Indigenous 'Rangers' Blaze a Trail for Sustainability
Northern Australia is one of the last great natural regions left on Earth. However, from Cape York to the Kimberley, pressure is now mounting for new mining, irrigation and industrial projects. The challenge we all face, armed with sobering lessons from the Murray-Darling Basin, is to ensure that new developments are economically and environmentally sustainable.
This pressure for development is driving a steadily building national debate about how it should occur. Central to the debate are the merits and threats posed by some particular projects, such as the gas industry hub in the Kimberley, the bauxite mine on Cape York and new irrigation projects in the north. Running through these arguments is the need for more jobs plus better education, housing and health outcomes for people in remote indigenous communities.
Unfortunately, the public debate often reads as if social and economic improvements for indigenous people can only come through major mining and agricultural projects. Such activities can generate jobs and dollars for a regional population. But routinely overlooked is a quieter, less heralded success story of sustainable jobs, economic development and environmental protection.
Across northern Australia, hundreds of indigenous people are now actively managing huge areas of public and indigenous-owned lands and adjoining seas. Indigenous rangers are performing difficult, on the ground environmental work over millions of hectares of country, protecting threatened species, controlling feral animals and noxious weeds and reducing greenhouse emissions by stopping uncontrolled wildfires.
These are real jobs which provide environmental services for all Australians. Land management work also assists families to remain on their traditional lands while earning sustainable livelihoods. This work is vital. More than 20 per cent of Australia is now in indigenous freehold ownership – twice the size of Australia's formal conservation reserves. In remote parts of northern and central Australia, indigenous freehold lands can constitute up to 50 per cent of the total region. These lands include some of Australia's most beautiful natural areas, which are vital to protecting many species of wildlife. They are also landscapes of enormous cultural and spiritual significance, including places with stunning rock art and important sacred sites.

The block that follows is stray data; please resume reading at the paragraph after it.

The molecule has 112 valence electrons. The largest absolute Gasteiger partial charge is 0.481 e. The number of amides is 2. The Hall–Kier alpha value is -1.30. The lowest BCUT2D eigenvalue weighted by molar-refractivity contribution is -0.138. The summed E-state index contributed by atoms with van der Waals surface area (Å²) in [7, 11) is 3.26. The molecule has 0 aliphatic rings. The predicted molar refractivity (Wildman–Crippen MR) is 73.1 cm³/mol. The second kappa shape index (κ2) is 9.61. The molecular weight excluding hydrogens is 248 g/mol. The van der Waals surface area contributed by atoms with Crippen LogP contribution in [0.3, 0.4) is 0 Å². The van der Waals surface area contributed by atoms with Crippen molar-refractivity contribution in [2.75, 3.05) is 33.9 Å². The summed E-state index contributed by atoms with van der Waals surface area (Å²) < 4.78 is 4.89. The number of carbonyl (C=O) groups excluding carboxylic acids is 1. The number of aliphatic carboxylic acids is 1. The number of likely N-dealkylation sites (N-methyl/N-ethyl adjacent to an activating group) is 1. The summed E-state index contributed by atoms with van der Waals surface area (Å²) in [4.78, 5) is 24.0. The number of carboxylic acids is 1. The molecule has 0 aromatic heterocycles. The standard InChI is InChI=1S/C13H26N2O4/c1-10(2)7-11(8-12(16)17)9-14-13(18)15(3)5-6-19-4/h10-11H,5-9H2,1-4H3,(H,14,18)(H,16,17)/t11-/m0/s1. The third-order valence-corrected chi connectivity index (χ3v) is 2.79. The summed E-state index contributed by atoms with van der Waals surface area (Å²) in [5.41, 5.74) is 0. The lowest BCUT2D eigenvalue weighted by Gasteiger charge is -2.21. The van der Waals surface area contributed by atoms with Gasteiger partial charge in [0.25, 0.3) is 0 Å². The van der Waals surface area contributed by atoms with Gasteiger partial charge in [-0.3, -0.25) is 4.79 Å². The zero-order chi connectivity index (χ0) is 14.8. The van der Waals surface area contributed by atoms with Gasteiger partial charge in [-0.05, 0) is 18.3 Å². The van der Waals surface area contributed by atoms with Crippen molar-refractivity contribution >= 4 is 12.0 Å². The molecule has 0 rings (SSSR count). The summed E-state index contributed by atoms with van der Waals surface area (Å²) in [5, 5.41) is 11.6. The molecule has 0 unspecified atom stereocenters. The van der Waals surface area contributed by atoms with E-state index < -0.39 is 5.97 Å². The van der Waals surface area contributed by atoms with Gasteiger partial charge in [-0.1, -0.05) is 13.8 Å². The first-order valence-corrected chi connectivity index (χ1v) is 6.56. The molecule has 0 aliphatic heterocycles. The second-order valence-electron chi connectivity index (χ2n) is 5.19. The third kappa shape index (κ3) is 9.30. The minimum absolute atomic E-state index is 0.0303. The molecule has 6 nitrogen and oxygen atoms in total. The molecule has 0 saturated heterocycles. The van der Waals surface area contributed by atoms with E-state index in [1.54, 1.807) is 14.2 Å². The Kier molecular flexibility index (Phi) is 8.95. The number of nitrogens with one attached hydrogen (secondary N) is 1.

One example of this collaboration is supported by my own organisation, the Pew Environment Group-Australia, in partnership with The Nature Conservancy. Just to the east of Kakadu National Park, on the floodplains and in the gorges of Western Arnhem Land, rangers of Warddeken Land Management and the Djelk Rangers work to maintain the health of their lands.
One of the key pieces of their responsibilities is managing landscape fires. On foot, from vehicles, and dropping incendiaries from helicopters, rangers put in place burnt fire breaks before the bush dries out too much in the winter dry season. Along with direct firefighting, these breaks control the fierce and highly destructive fires of the later dry season.
These efforts reduce greenhouse gas pollution caused by big, uncontrolled wildfires and are also vital to maintaining the many species of native plants and animals found only in Arnhem Land. Funding for these preventative measures is provided by industry, government and conservation organisations. Much credit is due to the traditional owners of the Djelk and Warddeken protected areas – they built such capacity over many years.
There are now several hundred indigenous people working on land management in northern Australia, and the demand for more jobs in this field is strong, forming a significant and growing employment base for small remote communities. These jobs will continue to grow and should be supported by all Australians. Continued support from government, industry and other sectors will help ensure these efforts reach full potential by providing jobs, income, social development and environmental protection.
We can and should move beyond the old assumptions that positive economic outcomes in the Australian Outback can only be based on extractive industries. Industries such as mining will play an important role in northern Australia, but they are not the only source of employment, social improvement and economic activity. Hundreds of indigenous rangers are proving that development in the north doesn't have to be a trade-off between the environment and jobs.